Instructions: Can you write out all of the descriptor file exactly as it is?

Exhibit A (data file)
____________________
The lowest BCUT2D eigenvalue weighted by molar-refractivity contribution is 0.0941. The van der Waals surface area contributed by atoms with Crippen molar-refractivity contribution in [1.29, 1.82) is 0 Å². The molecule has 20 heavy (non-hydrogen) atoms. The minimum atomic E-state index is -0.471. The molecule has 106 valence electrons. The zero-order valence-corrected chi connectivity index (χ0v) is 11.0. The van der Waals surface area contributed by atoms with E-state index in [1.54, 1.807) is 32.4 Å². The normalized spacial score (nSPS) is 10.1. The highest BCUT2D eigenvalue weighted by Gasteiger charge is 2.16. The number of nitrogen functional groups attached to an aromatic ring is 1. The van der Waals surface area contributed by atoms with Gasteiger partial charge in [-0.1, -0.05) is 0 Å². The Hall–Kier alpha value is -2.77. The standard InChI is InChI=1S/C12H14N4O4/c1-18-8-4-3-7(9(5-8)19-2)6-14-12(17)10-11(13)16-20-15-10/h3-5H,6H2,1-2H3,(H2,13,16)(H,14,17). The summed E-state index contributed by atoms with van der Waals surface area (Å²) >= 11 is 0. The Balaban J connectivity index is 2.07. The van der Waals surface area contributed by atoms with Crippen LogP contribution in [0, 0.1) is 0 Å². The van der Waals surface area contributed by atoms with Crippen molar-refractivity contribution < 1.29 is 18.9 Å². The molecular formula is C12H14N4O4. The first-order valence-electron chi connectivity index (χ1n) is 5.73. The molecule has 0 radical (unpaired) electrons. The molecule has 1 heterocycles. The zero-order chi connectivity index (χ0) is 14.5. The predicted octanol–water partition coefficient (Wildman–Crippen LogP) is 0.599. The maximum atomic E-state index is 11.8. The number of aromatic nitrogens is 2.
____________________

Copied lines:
The lowest BCUT2D eigenvalue weighted by molar-refractivity contribution is 0.0941. The van der Waals surface area contributed by atoms with Crippen molar-refractivity contribution in [1.29, 1.82) is 0 Å². The molecule has 20 heavy (non-hydrogen) atoms. The minimum atomic E-state index is -0.471. The molecule has 106 valence electrons. The zero-order valence-corrected chi connectivity index (χ0v) is 11.0. The van der Waals surface area contributed by atoms with E-state index in [1.54, 1.807) is 32.4 Å². The normalized spacial score (nSPS) is 10.1. The highest BCUT2D eigenvalue weighted by Gasteiger charge is 2.16. The number of nitrogen functional groups attached to an aromatic ring is 1. The van der Waals surface area contributed by atoms with Gasteiger partial charge in [-0.1, -0.05) is 0 Å². The Hall–Kier alpha value is -2.77. The standard InChI is InChI=1S/C12H14N4O4/c1-18-8-4-3-7(9(5-8)19-2)6-14-12(17)10-11(13)16-20-15-10/h3-5H,6H2,1-2H3,(H2,13,16)(H,14,17). The summed E-state index contributed by atoms with van der Waals surface area (Å²) >= 11 is 0. The Balaban J connectivity index is 2.07. The van der Waals surface area contributed by atoms with Crippen LogP contribution in [0, 0.1) is 0 Å². The van der Waals surface area contributed by atoms with Crippen molar-refractivity contribution < 1.29 is 18.9 Å². The molecular formula is C12H14N4O4. The first-order valence-electron chi connectivity index (χ1n) is 5.73. The molecule has 0 radical (unpaired) electrons. The molecule has 1 heterocycles. The zero-order chi connectivity index (χ0) is 14.5. The predicted octanol–water partition coefficient (Wildman–Crippen LogP) is 0.599. The maximum atomic E-state index is 11.8. The number of aromatic nitrogens is 2.